I'm in love with her. (OK, for reference, in the past week I have been in love with Ardal O'Hanlon, Katie West, Leslie Grossman, Brian Michael Bendis, Marika Dominczyk, Seymour Cassel (watch "Heist," you people!), Sigrid Undset, and if you're reading this, probably you too.) Seriously, though, buy her albums, and go see her live if you can.

Tonight? Neko Case at the Vic. Oh yeah. If you don't know who Neko is, you need to listen to this.

(Finally: Dugong!)

Wednesday, March 29, 2006


Penguin is releasing a line of classics with covers done by comics artists.

Tuesday, March 28, 2006

An Announcement, No Longer Withheld

Alan's finally blogged it, so I can now tell you that my story "Shackles" will appear in Rabid Transit 5. Yee-haw! And check out this TOC:

"The Mom Walk: A Story in Five Stories" by Alice Kim
"My Whole World Lies Waiting" by F. Brett Cox
"Mountain, Man" by Heather Shaw
"Shackles" by Dave Schwartz
"The Ghost Line" by Meghan McCarron
"Release the Bats" by Geoffrey Goodwin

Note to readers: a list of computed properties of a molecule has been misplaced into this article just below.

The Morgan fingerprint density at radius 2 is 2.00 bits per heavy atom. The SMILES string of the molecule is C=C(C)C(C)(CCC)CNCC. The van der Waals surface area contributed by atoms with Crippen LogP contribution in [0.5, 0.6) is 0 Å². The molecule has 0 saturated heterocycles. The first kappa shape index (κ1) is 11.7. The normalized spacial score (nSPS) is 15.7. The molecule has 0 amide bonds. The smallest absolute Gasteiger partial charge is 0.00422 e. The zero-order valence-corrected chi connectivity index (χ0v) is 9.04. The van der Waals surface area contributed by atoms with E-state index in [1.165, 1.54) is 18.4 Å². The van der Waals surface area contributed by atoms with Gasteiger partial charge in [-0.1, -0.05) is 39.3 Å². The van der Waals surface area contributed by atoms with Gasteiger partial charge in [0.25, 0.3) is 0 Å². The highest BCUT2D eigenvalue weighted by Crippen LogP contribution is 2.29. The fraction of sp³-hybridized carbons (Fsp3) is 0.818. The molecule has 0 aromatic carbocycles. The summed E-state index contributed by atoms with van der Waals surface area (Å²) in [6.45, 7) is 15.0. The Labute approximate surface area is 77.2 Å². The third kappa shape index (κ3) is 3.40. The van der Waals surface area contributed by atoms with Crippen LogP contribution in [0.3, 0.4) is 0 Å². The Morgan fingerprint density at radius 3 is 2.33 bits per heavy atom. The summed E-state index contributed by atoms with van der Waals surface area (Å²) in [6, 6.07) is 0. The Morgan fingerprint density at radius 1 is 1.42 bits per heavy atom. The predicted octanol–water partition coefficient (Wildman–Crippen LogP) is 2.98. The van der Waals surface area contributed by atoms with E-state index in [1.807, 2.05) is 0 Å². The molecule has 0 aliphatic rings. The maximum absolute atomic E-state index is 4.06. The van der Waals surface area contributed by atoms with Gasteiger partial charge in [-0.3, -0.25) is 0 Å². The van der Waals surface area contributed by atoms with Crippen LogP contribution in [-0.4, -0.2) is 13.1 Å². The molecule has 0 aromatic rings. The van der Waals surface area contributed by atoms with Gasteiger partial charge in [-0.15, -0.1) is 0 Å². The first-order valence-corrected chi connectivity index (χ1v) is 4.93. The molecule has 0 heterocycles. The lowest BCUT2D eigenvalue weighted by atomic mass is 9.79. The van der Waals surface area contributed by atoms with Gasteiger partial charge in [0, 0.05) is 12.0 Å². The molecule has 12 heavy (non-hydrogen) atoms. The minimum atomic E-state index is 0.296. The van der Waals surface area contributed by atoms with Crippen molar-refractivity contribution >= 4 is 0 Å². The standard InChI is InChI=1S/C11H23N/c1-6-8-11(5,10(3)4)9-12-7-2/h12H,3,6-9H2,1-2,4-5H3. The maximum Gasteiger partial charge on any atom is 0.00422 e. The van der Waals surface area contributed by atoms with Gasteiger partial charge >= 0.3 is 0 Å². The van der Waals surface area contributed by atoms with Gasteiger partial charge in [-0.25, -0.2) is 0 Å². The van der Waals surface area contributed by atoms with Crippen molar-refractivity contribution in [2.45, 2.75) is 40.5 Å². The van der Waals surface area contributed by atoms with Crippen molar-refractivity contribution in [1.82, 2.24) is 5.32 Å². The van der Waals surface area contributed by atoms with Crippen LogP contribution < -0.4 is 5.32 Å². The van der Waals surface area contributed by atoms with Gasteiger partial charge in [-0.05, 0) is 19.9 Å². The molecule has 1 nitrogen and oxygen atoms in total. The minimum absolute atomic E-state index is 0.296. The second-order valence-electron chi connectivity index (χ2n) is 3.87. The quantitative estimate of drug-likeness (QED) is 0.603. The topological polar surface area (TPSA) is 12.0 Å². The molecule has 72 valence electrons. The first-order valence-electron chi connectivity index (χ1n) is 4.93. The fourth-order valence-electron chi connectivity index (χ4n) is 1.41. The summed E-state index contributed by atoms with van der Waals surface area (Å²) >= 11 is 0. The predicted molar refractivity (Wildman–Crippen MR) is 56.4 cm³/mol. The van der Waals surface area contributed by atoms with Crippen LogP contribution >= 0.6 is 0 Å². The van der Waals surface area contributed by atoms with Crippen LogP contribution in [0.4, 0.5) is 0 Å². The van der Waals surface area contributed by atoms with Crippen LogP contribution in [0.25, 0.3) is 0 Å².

I'm very excited about the company!

Sort of Like a Cross Between a Therapist and an Analyst

First my back is killing me, now this:

[I]t looks like Arrested Development won't be making the leap to Showtime. Creator Mitch Hurwitz dropped the bomb yesterday that he's jumping ship from the brilliant but ratings-challenged sitcom, a decision that will probably put the kibosh on Arrested getting picked up by the pay-cable channel.

I'm going to go lie on the floor now.

Sunday, March 26, 2006

I Only Know Two Things


Read fairy tales. Read road signs. Read cereal boxes. Read hymnals, blasphemies, bathroom walls, works in translation, license plates, scraps of paper left discarded on the sidewalk. Read comic books and movie scripts and fine print and subway ads and assembly instructions. Read it all again. Read on the train. Read out loud. Read to someone while you are both naked. Read to a pet, to a plant, to a roomful of strangers, to an empty room. Read a little of what you hate. Read all of what you love. Read illegible notes to yourself. Read letters and liner notes and lies and condemnations and novelizations and bibliographies and tabloids and footnotes and manifestos and things that are none of your goddamned business. Read for school and for work and for citizenship and for yourself. Read porn and scripture until you can't tell the difference, classics and trash until you can. Read yourself as if you were someone else. Shut up and read.


Replace "Read" with "Write."